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Rizzo, Spaccia discussed falsifying tax returns, prosecutor says

Former Bell administrators Robert Rizzo and Angela Spaccia had companies that they used to lower the taxes they owed on the extraordinary salaries they earned in the small, working-class city, a prosecutor said Friday.

L.A. County Assistant Dist. Atty. Sean Hassett said the two former officials exchanged emails in which they discussed "falsifying their returns."

Rizzo's attorney has said he expected federal prosecutors to charge his client and Spaccia with conspiracy to file fraudulent tax filings. Court documents show that an accountant in an alleged tax fraud with Rizzo and Spaccia pleaded guilty this year.

When they left the Southeast Los Angeles County city in 2010, Rizzo was earning $1.18 million a year, and Spaccia was making $564,000 annually.

The alleged tax fraud was mentioned only briefly in court as Spaccia continues to defend herself on 13 corruption-related charges.

But documents filed in Los Angeles federal court show prosecutors have been working on the tax case since at least October 2012, when accountant Robert J. Melcher was charged with aiding and abetting the filing of a false tax return. He pleaded guilty in February and is awaiting sentencing.

The charging document says Melcher prepared a false tax return for "A.S" for 2006, failing to report income she received from the sale of rental property.

The U.S. attorney's office declined to comment, and the accountant couldn't be reached.

Rizzo's attorney, James Spertus, a former federal prosecutor, said Friday that if a federal grand jury indicts Spaccia, more details will probably be revealed.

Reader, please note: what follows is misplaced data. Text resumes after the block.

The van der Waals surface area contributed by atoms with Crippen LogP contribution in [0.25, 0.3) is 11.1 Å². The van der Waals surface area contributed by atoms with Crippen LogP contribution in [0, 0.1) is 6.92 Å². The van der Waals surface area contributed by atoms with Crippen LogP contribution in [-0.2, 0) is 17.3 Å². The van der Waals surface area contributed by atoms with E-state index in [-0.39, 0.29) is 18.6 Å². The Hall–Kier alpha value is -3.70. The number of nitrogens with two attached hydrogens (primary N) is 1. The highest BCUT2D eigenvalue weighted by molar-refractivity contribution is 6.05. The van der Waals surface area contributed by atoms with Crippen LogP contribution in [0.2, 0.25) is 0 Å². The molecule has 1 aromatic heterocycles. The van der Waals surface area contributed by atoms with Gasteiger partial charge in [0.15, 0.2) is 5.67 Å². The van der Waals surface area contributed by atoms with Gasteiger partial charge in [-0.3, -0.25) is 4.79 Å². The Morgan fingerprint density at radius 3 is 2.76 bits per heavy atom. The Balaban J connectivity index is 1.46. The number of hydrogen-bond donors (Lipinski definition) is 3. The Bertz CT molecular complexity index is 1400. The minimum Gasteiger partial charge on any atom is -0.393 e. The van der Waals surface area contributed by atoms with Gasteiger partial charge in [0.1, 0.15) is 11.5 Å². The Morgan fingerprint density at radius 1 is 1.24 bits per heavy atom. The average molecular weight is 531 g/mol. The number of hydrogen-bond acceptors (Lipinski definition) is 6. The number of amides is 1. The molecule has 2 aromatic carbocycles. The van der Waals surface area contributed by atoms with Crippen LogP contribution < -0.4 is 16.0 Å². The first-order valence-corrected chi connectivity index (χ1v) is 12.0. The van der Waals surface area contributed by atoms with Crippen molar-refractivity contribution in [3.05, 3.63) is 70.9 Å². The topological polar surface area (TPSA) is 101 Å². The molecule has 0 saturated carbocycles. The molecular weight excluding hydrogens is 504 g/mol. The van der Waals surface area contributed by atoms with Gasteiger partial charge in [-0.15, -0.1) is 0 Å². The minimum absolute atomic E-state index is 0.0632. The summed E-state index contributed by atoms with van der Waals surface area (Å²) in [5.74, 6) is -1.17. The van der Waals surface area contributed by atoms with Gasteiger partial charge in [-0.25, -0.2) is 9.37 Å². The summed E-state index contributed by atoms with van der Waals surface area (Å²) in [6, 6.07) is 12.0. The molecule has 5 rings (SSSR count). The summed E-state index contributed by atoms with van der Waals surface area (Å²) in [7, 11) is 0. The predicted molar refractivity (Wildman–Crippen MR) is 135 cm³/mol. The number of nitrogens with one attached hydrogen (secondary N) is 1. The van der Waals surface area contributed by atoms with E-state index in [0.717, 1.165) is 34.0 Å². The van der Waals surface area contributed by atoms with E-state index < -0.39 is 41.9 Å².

Spertus has called Spaccia the mastermind of the far-flung corruption in Bell. "The issue of who was really driving things really comes out in the tax case," he said.

Harland Braun, Spaccia's attorney, said he knew little about the tax case against his client and nothing about the emails. He did say that he has told federal authorities that his client would talk to them.

Spaccia contends that she didn't know about the corruption and that it was driven by Rizzo.

On the witness stand Friday, Spaccia discussed her final days in Bell and neighboring Maywood, where she served as the acting city manager.

She said she considered committing suicide, and was admitted to a psychiatric hospital after she was forced out in Bell and dismissed in Maywood.

Spaccia said that after taking the job in Maywood, she started sleeping with a gun because she felt threatened by the gangs and city police officers whom she perceived to be corrupt.

"I didn't know what was going to happen," she said.

To put her at ease, she said Rizzo offered to give her a raise and promised to send someone else to govern the troubled town. She said a replacement never arrived

Spaccia also testified that she was certain that police Chief Randy Adams' $457,000 salary would become public. "Inevitably, somebody would want to see his contract, and he was going to have some explaining to do," she testified.

She said Adams was worried that the phrase "pay period" in his contract was not defined.

In a 2009 email, Spaccia wrote Adams: "We have crafted our Agreements carefully so we do not draw attention to our pay. The word Pay Period is used and not defined in order to protect you from someone taking the time to add up your salary."

Spaccia said they had been negotiating for about a month, and Adams kept coming up with more changes.

"I was very annoyed," she said.

Prosecutors say the phrasing of Adams' contract shows Rizzo and Spaccia were trying to conceal the police chief's high salary.

jeff.gottlieb@latimes.com

ruben.vives@latimes.com

Copyright © 2014, Los Angeles Times
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